That is, our righteousness before God, that Christ gave himself for our unrighteousness…. Why did he rescue us? Not because of our merit, but of his grace. This is our consolation, that the Gospel is an infallible testimony to us, that God is not only our creator, but also our Father… (p 148)

It is the greatest question in the world because it is the heart of the Gospel of Christ. Why else is the ministry the gospel (and particularly the preaching thereof) so vitally and urgently important? Olevian comments on Romans 1:16 “The Gospel is the Power of God unto salvation to all who believe:

We speak about the purpose for which God instituted the ministry of the gospel. The purpose is that the Lord might powerfully lead to salvation those who believe, sealing in their hearts the gracious remission of sins and renewing the heart into his image and beginning in them eternal life. (p. 148)

So we see here the “remission of sins” is ‘sealed’ to the believer — as is the ‘renewal’ of the heart. Both (justification and sanctification) come as a fruit of the Gospel and are freely given to us by God, in Jesus Christ, by the work of the Spirit

And what’s more, this gospel must be preached to unbelievers and believers alike: for the conversion of the former, and the strengthening and of the latter. But this “benefit” (which we should read as including forgiveness of sins), as R. Scott Clark points out, “is restricted to those who believe, i.e. those ‘predestined by God’.” (p. 149)

Olevian calls this Gospel the “principal doctrine” of the Scriptures.  And what is this doctrine? “…how sin, the wrath of God, and eternal death, are removed…” He writes, “…the principal life-giving doctrine, by the outpouring of the Spirit of God was, is, and shall be, the promise of the Gospel. (p. 148)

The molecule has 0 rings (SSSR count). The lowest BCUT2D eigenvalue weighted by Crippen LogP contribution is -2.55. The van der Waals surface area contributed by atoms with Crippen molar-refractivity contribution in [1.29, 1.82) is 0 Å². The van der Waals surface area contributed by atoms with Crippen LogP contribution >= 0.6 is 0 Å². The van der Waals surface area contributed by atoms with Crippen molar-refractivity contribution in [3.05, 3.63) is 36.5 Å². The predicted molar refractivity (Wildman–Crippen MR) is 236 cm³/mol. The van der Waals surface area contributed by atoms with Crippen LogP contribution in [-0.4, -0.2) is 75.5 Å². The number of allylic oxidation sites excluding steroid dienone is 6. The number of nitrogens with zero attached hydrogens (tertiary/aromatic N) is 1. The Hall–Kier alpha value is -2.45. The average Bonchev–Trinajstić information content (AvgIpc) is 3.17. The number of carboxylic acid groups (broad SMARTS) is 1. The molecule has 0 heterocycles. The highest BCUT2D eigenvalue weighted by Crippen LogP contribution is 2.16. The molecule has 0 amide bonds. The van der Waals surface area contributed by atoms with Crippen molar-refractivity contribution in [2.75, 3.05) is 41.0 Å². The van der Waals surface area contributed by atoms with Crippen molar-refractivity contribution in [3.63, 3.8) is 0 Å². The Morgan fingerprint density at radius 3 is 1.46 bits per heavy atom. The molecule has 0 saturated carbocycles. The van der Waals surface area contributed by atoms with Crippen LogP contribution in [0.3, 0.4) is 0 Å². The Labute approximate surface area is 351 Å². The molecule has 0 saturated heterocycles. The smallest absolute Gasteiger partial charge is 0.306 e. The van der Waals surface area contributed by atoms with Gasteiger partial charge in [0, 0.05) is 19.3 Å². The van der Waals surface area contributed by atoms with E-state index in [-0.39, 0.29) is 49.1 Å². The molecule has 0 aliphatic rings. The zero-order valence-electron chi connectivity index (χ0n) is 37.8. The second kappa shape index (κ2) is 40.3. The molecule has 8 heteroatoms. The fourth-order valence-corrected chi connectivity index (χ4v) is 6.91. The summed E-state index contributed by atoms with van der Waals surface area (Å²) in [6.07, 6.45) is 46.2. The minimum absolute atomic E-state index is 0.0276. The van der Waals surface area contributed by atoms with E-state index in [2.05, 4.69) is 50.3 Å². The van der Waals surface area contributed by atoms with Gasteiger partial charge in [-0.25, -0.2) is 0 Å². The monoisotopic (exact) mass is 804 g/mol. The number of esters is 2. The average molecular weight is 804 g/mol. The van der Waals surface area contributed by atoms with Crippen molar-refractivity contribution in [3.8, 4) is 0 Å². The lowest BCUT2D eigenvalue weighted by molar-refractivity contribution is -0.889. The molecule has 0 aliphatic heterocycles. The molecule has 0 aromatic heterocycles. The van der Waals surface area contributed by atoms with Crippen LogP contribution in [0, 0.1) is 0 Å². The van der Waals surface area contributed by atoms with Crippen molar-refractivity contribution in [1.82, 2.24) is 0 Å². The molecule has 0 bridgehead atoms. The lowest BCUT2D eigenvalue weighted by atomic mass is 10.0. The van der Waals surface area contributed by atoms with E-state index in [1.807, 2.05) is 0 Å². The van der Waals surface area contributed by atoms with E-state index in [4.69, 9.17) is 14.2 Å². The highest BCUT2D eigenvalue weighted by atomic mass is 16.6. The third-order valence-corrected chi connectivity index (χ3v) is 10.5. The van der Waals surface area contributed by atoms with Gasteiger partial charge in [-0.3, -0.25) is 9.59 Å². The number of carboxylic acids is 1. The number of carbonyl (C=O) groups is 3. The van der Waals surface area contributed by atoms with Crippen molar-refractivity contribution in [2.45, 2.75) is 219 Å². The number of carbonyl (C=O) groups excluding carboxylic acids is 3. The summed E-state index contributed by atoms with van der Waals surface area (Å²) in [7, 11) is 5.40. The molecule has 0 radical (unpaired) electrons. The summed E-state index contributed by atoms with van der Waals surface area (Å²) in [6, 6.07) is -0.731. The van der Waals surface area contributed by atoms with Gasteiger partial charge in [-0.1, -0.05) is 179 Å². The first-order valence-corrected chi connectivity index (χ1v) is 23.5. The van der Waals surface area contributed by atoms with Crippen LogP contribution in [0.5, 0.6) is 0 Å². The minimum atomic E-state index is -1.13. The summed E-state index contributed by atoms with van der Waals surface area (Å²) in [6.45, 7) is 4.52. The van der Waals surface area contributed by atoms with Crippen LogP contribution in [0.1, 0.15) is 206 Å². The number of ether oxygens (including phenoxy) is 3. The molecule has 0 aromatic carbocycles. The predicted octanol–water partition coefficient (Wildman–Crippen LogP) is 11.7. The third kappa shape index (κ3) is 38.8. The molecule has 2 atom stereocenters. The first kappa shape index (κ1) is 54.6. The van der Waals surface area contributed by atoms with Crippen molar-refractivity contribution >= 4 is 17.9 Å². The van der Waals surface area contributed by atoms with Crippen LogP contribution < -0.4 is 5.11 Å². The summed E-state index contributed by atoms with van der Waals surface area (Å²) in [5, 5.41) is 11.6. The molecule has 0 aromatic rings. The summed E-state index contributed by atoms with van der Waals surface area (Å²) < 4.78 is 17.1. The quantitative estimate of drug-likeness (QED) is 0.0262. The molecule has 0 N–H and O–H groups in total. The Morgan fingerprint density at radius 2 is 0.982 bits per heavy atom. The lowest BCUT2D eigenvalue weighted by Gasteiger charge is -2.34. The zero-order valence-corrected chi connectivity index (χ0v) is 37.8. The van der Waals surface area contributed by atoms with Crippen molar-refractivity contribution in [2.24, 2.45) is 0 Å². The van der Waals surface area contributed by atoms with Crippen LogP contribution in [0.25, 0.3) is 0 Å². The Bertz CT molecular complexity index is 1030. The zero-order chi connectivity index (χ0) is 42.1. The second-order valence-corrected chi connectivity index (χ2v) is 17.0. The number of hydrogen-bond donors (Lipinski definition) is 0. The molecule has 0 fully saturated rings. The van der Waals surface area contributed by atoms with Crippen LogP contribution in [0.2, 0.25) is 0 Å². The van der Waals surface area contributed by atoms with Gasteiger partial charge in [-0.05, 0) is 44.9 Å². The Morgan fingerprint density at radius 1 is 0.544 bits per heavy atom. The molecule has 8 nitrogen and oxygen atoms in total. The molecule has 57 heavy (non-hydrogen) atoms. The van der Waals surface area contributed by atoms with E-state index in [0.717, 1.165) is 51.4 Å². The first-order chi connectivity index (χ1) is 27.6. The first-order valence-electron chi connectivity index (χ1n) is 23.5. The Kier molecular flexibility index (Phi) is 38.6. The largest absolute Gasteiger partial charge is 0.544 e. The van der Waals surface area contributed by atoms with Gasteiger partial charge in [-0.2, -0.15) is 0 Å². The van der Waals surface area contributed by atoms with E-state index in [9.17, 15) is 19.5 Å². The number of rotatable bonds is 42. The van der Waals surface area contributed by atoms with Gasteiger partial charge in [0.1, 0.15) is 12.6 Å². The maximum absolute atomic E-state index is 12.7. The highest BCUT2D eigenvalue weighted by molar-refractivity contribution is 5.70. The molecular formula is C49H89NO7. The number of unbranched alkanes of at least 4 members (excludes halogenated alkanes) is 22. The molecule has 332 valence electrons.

Furthermore, as far as our justification is concerned, Olevian sees this gospel as set in opposition to the law. But he makes clear that this doesn’t mean the gospel wasn’t present in the Old Testament times as well:

Thus the Holy Spirit constantly affirms throughout Paul that the doctrine of the gospel about the forgiveness of sins and eternal life given freely for the sake of the Son to those who believe, is not in any way new. But from the beginning of the world Christ was promised with his gospel. In order that this might be understood the distinction between law and Gospel must be considered. (p. 150)

So we see here that for Olivian, the gospel was about the forgiveness of sins through the justifying work Jesus Christ imputed by faith unto the believer. And, to further stress this point, it wasn’t to the unbeliever that these things were given — but to “those who believe”. Forgiveness and justification go together. And with them come regeneration, sanctification, and ultimetely glorification.

And, brothers and sisters, this is why the Gospel is so awesome (for lack of a better term).  Just as surely as you know (and are convinced) that you are a sinner and have sin in you; and just as surely as you know you’re going to eventually die because of this; you can also be just as assured that Christ is in you; and because of that fact you are also righteous; just as assured that you have everlasting life in you and that will never perish but will surely be raised from the dead. Just as sure! Think about that. This is definitely good news — the best in the world! And it is for all who believe.

And finally, in view of the recent controversies (great and small, near and abroad) over the nature of the Gospel, it’s helpful to read someone like Olivian who tells us that these kind of difficulties aren’t new. They will always follow the church wherever she goes. Why? Because in this world, the powers of darkness and the principalities and rulers of the air won’t stand for the gospel to be proclaimed among the nations. In fact they’re straining all their efforts (whether by schism, heresy, or persecution) to thwart this very process. But should that discourage us? Well, it didn’t disuade men like Olevian.  In his commentary on Romans he would write: “The world…claims I have asserted a new doctrine, but the Gospel is not new.” (p. 147)

May we, too, live with that conviction.